She also said as a board member she would advocate for more road improvements, such as Va. 28, because traffic congestion affects student busing.
Gaston said she also supports universal pre-K.
"Strong early childhood programs have lasting effects into the teenage years," she said. "We need to get resources into the hands of our community."
Zargarpur, who has taught for eight years, said reducing class sizes, continuing to encourage people to be teachers and addressing teacher pay are priorities for her. She said she wants students throughout the county to have access to specialty programs, including robust CTE programs.
To address overcrowding, Zargarpur said she would use boundary changes when new schools open, increase the number of teachers and hire more teacher assistants who can become teachers. She would prioritize getting rid of trailers at elementary schools first, she said.
She also would advocate to ensure that children with disabilities such as dyslexia are identified as early as possible.
Zargarpur said she would continue to advocate for universal pre-K for 4-year-old children in the county. Currently, the division offers pre-K to those who qualify based on family income.
Deutsch said the board has worked to expand pre-K recently, including dedicating funding and adding classrooms at Washington-Reid Elementary School. But, he said the division doesn’t have the space to offer universal pre-K.
“In our existing schools, you’d have to add more trailers that we’ve eliminated,” Deutsch said. “We have to have the space and money if we’re going to do something on that scale.”
He said the division could partner with civic groups to offer universal pre-K.
Patricia Kuntz, an outreach specialist for the Catholic Charities of the Diocese of Arlington, and Jennifer Wall, a mother and former lawyer in legislative research, are running to represent the Gainesville District. Current Gainesville board member Alyson Satterwhite is running for at-large chair.
Kuntz said she would work with the school board and county supervisors to reduce classroom sizes.
“We as a school board need to speak in a uniform voice to them and explain why an investment in education is an investment in Prince William,” she said. “If we want businesses to come and people to move here, then you need to build the schools that will bring them.”
She said reducing overcrowding is a priority because it affects students and teachers.
Kuntz said she would also advocate for teacher pay and would push to ensure teachers have free planning periods and 30 minutes for lunch.
“We should pay them as the professionals they are, because they are doing such a great job under such extreme circumstances,” she said, referring to overcrowding.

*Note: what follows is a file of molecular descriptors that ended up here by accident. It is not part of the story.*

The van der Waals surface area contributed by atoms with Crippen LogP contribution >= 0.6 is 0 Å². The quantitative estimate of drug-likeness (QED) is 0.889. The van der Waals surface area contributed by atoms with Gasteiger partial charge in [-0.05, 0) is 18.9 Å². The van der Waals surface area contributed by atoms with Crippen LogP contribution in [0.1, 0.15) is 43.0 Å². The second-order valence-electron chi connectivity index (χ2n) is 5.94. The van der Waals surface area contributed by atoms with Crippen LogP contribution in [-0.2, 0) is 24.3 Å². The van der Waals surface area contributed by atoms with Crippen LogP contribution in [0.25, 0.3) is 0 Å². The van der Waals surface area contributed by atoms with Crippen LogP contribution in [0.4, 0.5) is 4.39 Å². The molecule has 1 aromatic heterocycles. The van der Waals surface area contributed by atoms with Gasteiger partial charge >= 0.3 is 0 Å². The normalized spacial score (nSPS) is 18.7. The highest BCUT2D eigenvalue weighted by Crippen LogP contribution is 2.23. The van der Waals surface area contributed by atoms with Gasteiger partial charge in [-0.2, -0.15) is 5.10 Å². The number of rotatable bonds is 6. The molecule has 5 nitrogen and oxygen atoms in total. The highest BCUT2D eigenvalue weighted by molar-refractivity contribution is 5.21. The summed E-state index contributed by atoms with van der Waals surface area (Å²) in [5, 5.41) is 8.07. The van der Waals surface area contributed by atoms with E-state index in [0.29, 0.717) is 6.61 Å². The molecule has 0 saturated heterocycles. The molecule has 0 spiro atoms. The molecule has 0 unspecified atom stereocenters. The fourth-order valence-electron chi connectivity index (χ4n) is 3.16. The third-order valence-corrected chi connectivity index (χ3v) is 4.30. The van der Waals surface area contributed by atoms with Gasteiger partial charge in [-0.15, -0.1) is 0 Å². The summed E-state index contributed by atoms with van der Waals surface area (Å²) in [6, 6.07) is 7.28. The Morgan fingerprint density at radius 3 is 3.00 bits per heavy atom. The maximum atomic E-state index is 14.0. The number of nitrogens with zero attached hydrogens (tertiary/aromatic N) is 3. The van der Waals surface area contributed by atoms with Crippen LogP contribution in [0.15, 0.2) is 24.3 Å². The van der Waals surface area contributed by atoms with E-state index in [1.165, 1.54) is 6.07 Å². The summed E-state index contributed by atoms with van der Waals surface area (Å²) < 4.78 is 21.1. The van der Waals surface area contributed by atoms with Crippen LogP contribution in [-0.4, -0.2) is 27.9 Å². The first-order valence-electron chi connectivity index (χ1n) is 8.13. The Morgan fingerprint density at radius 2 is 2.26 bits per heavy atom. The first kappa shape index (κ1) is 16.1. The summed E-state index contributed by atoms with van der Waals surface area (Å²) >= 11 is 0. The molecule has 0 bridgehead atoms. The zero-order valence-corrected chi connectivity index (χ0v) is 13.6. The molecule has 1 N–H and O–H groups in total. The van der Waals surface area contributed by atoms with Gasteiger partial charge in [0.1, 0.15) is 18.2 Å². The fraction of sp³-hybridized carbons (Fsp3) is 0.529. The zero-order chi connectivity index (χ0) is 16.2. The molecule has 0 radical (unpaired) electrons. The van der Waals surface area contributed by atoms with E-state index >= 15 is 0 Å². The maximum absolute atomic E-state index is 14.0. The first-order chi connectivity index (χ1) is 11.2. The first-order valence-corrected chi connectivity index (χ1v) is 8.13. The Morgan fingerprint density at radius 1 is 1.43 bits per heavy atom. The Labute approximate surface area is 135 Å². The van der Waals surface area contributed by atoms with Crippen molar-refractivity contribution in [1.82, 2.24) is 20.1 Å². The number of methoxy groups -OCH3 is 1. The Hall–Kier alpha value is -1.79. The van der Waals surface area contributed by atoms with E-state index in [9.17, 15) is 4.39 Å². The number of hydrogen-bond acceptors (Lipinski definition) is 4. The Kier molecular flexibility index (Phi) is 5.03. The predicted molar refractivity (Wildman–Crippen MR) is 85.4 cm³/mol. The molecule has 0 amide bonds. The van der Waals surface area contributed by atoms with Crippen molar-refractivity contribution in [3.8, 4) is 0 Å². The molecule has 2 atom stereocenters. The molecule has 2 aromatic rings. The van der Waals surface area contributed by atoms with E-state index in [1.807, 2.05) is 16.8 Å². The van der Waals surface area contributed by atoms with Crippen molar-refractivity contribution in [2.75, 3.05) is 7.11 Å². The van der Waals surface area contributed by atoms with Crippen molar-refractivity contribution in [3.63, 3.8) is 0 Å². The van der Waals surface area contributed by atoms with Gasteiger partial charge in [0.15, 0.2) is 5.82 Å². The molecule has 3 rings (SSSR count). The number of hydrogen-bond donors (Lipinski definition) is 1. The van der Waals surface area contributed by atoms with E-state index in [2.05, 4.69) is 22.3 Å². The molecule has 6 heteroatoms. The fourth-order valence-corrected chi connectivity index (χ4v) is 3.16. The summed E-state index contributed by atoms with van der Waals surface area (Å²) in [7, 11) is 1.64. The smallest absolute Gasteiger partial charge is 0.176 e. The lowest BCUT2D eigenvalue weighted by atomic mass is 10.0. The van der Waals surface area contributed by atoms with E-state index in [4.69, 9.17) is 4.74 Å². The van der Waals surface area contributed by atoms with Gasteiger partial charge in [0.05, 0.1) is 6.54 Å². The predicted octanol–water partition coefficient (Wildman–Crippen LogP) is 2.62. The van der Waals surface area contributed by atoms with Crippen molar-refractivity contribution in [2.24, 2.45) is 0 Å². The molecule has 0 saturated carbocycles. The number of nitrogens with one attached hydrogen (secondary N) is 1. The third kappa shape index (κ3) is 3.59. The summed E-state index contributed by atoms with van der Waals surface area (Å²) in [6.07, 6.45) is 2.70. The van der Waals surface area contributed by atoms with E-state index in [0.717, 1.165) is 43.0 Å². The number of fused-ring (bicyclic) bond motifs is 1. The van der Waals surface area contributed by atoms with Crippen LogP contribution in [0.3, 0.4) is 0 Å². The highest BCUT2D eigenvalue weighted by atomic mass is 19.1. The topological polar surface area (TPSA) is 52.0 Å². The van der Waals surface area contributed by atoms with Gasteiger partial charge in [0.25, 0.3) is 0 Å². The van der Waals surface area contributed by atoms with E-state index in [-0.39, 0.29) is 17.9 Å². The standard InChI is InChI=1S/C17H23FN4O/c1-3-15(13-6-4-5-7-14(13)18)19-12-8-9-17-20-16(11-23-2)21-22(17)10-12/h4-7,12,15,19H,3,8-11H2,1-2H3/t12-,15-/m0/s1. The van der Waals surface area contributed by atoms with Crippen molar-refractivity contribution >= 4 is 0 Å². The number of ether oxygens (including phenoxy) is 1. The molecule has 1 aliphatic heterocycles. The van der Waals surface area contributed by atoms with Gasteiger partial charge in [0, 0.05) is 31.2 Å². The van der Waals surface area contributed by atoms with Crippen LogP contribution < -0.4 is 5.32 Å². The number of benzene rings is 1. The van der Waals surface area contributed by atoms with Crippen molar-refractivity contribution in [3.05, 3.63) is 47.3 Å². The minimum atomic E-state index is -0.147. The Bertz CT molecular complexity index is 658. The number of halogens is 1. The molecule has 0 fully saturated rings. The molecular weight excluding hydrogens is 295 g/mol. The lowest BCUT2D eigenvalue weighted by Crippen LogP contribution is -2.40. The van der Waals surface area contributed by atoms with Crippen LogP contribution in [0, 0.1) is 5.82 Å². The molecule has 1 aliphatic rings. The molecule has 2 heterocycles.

Kuntz, who has 14 years of teaching experience, said she wants to be a voice of educators.
“I want to bring that discerning eye to the school board so when things are changed, they’re changed not only for children, but for teachers as well,” Kuntz said.
Wall said she would focus on expanding specialty programs, further develop CTE programs and work on attracting and retaining teachers. She said her goal is to support teachers and students while being fiscally responsible.
“We need to be innovative with the amount of money we have available,” she said.
She said overcrowding is a challenge in the division. Wall said she would work to reduce trailers. She said the division’s facilities management staff needs to work with the county to ensure the division has infrastructure.
“We’re always playing catch up,” Wall said. “We always end up with overcrowded schools and the challenges that go along with it.”
She said she would favor looking for activities that push kids to love learning so Standards of Learning testing won’t be the sole focus.
Wall said she’s involved, a life-long learner and thorough. With her legal background, she said she knows how to analyze language and issues in a fair and careful way.
Shawn Brann and Adele Jackson are running for school board to represent the Brentsville District. Board member Gil Trenum announced earlier this year that he was not seeking another term.
Brann, a Bristow resident, is a senior technical editor and scrum master with a defense contractor. He previously taught high school English in the school division for seven years and served as a temporary board member from September 2016 until October 2017 while Trenum was deployed overseas.
Brann said he would work to increase teacher salaries so they’re competitive in the region.
“I think it's crucial for us to keep giving our teachers annual raises and step increases; in addition, we must discuss if we can provide missed step increases from the recession years back to our educators,” he said.
Brann wants teachers to contact him and other school board members without fear of retribution or losing their jobs.